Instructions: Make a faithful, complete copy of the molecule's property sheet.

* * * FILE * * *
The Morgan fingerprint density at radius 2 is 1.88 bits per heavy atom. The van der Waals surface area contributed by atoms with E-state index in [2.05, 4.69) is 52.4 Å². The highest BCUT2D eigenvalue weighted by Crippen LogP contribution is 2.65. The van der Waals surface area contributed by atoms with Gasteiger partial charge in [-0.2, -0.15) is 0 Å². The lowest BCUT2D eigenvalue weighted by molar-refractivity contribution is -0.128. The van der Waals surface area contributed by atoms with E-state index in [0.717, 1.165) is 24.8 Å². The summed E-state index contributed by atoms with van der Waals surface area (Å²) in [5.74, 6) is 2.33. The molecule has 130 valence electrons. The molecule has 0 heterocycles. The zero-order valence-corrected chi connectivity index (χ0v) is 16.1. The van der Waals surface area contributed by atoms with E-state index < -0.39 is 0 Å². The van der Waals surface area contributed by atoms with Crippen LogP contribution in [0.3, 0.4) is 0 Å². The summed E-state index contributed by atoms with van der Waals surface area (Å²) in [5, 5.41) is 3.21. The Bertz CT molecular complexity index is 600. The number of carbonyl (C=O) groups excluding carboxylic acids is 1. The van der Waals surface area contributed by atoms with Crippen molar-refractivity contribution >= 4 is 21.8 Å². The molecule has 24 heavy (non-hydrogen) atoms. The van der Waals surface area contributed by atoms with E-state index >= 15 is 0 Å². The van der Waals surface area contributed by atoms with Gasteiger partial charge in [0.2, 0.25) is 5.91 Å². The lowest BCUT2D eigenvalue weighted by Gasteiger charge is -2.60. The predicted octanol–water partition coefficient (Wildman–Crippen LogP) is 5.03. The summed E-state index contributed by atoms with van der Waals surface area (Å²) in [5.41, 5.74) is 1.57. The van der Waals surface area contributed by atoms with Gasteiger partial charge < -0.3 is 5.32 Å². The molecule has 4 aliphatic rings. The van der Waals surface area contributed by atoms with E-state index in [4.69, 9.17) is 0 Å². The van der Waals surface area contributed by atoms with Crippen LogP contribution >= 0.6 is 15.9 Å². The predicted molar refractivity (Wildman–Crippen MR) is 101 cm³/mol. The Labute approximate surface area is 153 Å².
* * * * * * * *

The Morgan fingerprint density at radius 2 is 1.88 bits per heavy atom. The van der Waals surface area contributed by atoms with E-state index in [2.05, 4.69) is 52.4 Å². The highest BCUT2D eigenvalue weighted by Crippen LogP contribution is 2.65. The van der Waals surface area contributed by atoms with Gasteiger partial charge in [-0.2, -0.15) is 0 Å². The lowest BCUT2D eigenvalue weighted by molar-refractivity contribution is -0.128. The van der Waals surface area contributed by atoms with E-state index in [0.717, 1.165) is 24.8 Å². The summed E-state index contributed by atoms with van der Waals surface area (Å²) in [5.74, 6) is 2.33. The molecule has 130 valence electrons. The molecule has 0 heterocycles. The zero-order valence-corrected chi connectivity index (χ0v) is 16.1. The van der Waals surface area contributed by atoms with E-state index < -0.39 is 0 Å². The van der Waals surface area contributed by atoms with Crippen LogP contribution in [0.3, 0.4) is 0 Å². The summed E-state index contributed by atoms with van der Waals surface area (Å²) in [5, 5.41) is 3.21. The Bertz CT molecular complexity index is 600. The number of carbonyl (C=O) groups excluding carboxylic acids is 1. The van der Waals surface area contributed by atoms with Crippen molar-refractivity contribution >= 4 is 21.8 Å². The molecule has 24 heavy (non-hydrogen) atoms. The van der Waals surface area contributed by atoms with E-state index >= 15 is 0 Å². The van der Waals surface area contributed by atoms with Gasteiger partial charge in [0.2, 0.25) is 5.91 Å². The lowest BCUT2D eigenvalue weighted by Gasteiger charge is -2.60. The predicted octanol–water partition coefficient (Wildman–Crippen LogP) is 5.03. The summed E-state index contributed by atoms with van der Waals surface area (Å²) in [5.41, 5.74) is 1.57. The van der Waals surface area contributed by atoms with Gasteiger partial charge < -0.3 is 5.32 Å². The molecule has 4 aliphatic rings. The van der Waals surface area contributed by atoms with E-state index in [4.69, 9.17) is 0 Å². The van der Waals surface area contributed by atoms with Crippen LogP contribution >= 0.6 is 15.9 Å². The predicted molar refractivity (Wildman–Crippen MR) is 101 cm³/mol. The Labute approximate surface area is 153 Å².